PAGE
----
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MIND Diet Could Reduce Risk of Alzheimer's

Alissa Sauer
By Alissa SauerFebruary 5, 2018

study from Rush University in Chicago has found that the Mediterranean-DASH Intervention for Neurodegenerative Delay (MIND) Diet may reduce the risk of Alzheimer’s by as much as 50% and still has protective powers, even when not followed rigorously.

Learn more about the development of the diet and which foods are helpful in the prevention of Alzheimer’s disease.

Developing the MIND Diet

Researchers from Rush University in Chicago have combined elements from both the Mediterranean Diet and the Dietary Approaches to Stop Hypertension (DASH) diets to create the Mediterranean-DASH Intervention for Neurodegenerative Delay (MIND) Diet.

A Mediterranean diet is high in healthy fats, omega 3’s and whole grains, and has been shown to reduce the risk of cancer and heart disease. The DASH diet focuses on fruits and vegetables and low-fat dairy, and has been shown to reduce the risk of heart attack, hypertension and stroke.

Researchers evaluated over 900 seniors who were participating in the Rush Memory and Aging Project (MAP) project that studies the aging process. Researchers evaluated the nutritional information of seniors that were already following basic MIND diet principles as well as those who ate a Mediterranean diet and a DASH diet. Researchers then noted the incidences of Alzheimer’s of those seniors over a 5 year period. They found that those seniors who followed the MIND diet reduced their risk of developing Alzheimer’s by as much as 53% and when it was not followed rigorously it still reduced the disease by as much as 35%.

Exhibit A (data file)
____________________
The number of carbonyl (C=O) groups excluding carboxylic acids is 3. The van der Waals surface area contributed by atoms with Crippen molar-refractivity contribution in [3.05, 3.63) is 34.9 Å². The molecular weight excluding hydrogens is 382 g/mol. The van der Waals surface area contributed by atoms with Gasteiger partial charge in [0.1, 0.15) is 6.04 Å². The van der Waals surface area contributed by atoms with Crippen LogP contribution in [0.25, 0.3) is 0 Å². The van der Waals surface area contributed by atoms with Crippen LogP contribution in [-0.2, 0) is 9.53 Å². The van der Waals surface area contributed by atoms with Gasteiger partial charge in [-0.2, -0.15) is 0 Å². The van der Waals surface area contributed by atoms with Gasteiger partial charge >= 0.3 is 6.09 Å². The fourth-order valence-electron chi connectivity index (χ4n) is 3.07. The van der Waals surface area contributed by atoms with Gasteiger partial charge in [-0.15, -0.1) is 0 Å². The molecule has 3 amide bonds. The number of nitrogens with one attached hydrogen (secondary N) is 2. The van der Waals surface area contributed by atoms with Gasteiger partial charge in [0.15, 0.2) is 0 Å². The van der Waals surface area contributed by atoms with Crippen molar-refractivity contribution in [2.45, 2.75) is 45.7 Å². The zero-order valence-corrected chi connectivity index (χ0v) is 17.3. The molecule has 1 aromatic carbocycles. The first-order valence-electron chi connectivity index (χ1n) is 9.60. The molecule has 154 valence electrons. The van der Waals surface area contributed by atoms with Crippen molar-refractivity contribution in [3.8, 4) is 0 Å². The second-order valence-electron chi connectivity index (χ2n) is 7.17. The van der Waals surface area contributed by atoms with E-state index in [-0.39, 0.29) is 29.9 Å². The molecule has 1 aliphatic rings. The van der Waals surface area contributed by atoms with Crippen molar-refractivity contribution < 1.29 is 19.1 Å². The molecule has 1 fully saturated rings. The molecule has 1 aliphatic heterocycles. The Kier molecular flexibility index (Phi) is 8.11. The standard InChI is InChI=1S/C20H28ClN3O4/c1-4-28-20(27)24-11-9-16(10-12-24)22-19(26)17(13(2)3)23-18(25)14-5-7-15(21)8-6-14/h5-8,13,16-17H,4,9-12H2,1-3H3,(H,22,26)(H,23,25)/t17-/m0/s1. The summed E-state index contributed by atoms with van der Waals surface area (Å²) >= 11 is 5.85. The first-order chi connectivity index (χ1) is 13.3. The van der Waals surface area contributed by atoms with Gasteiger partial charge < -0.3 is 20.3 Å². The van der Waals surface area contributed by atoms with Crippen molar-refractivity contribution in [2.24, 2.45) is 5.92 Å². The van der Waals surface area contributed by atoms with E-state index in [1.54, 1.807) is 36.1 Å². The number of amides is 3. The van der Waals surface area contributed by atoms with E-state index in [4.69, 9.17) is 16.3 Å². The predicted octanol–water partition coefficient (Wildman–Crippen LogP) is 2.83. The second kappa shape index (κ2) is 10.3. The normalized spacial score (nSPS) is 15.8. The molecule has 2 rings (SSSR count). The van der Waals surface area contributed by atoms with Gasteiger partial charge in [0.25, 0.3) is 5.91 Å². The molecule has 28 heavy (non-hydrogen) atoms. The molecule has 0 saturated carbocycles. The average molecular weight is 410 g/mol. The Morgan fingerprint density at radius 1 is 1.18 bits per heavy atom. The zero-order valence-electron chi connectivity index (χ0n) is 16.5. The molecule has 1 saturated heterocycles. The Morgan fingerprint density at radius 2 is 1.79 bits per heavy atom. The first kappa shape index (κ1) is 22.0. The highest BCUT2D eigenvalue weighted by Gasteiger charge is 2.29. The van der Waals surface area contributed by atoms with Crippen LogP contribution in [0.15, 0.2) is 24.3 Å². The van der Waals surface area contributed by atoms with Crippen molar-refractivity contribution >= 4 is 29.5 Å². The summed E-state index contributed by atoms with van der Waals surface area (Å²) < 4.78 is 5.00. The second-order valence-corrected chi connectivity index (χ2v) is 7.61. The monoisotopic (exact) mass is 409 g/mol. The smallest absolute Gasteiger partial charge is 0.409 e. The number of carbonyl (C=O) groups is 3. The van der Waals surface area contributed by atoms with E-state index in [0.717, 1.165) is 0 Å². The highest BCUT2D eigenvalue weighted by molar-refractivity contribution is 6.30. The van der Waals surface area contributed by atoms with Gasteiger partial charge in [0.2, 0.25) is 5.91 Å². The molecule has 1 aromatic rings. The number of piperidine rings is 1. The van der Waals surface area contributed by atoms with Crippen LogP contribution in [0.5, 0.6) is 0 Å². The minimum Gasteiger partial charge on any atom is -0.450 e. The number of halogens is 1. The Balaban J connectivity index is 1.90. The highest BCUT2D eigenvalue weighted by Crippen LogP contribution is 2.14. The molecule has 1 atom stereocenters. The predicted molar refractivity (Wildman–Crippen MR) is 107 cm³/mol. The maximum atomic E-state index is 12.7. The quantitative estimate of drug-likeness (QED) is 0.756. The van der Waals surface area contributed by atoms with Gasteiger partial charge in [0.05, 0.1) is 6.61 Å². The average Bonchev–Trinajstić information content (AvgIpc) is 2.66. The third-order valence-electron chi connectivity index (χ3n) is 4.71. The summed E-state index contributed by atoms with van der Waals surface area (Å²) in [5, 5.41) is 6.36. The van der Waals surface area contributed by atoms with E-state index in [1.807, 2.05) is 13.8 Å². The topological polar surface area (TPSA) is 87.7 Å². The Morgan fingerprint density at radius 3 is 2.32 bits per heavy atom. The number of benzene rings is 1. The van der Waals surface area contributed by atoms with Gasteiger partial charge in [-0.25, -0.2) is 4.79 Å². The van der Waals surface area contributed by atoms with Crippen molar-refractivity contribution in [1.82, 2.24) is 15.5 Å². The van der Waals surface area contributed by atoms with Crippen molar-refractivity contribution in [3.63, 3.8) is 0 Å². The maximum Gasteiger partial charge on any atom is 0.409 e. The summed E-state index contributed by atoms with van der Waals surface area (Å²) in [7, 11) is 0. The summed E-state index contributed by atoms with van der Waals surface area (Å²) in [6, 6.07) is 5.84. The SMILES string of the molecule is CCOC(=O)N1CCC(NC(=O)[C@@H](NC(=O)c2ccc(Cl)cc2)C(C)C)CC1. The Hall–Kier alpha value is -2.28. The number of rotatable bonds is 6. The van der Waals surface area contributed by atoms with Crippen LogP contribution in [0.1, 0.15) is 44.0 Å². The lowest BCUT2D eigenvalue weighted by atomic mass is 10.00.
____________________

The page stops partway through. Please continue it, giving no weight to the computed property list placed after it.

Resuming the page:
Lead author of the study, Dr. Martha Morris, was surprised to see that those who did not follow the diet strictly still had considerable protection from Alzheimer’s.

“It was surprising that even those individuals who had moderate adherence to the MIND diet had reduced risk of Alzheimer’s disease. This was not the case for either the DASH or Mediterranean diets for which only the highest adherence conferred protective benefits.”

The strength of the diet may be because the diet was specifically designed according to the latest research on how nutrition affects the brain. Researchers believe that people who follow the diet for years will get the best protection from Alzheimer’s.

Elements of the MIND Diet

The MIND diet is comprised of 15 elements, 10 brain-healthy food groups and then five unhealthy groups. The 10 brain-healthy food groups include:

  • Beans
  • Berries
  • Fish
  • Green leafy vegetables
  • Nuts
  • Poultry
  • Olive oil
  • Other vegetables
  • Whole grains
  • Wine

The five unhealthy food groups include:

  • Butter and stick margarine
  • Cheese
  • Fast or fried foods
  • Pastries and sweets
  • Red meats

Do you follow the MIND diet principles or will you now that you know following it, even moderately, can reduce your risk of Alzheimer’s? Share your thoughts with us in the comments below.

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Alissa Sauer

Alissa Sauer

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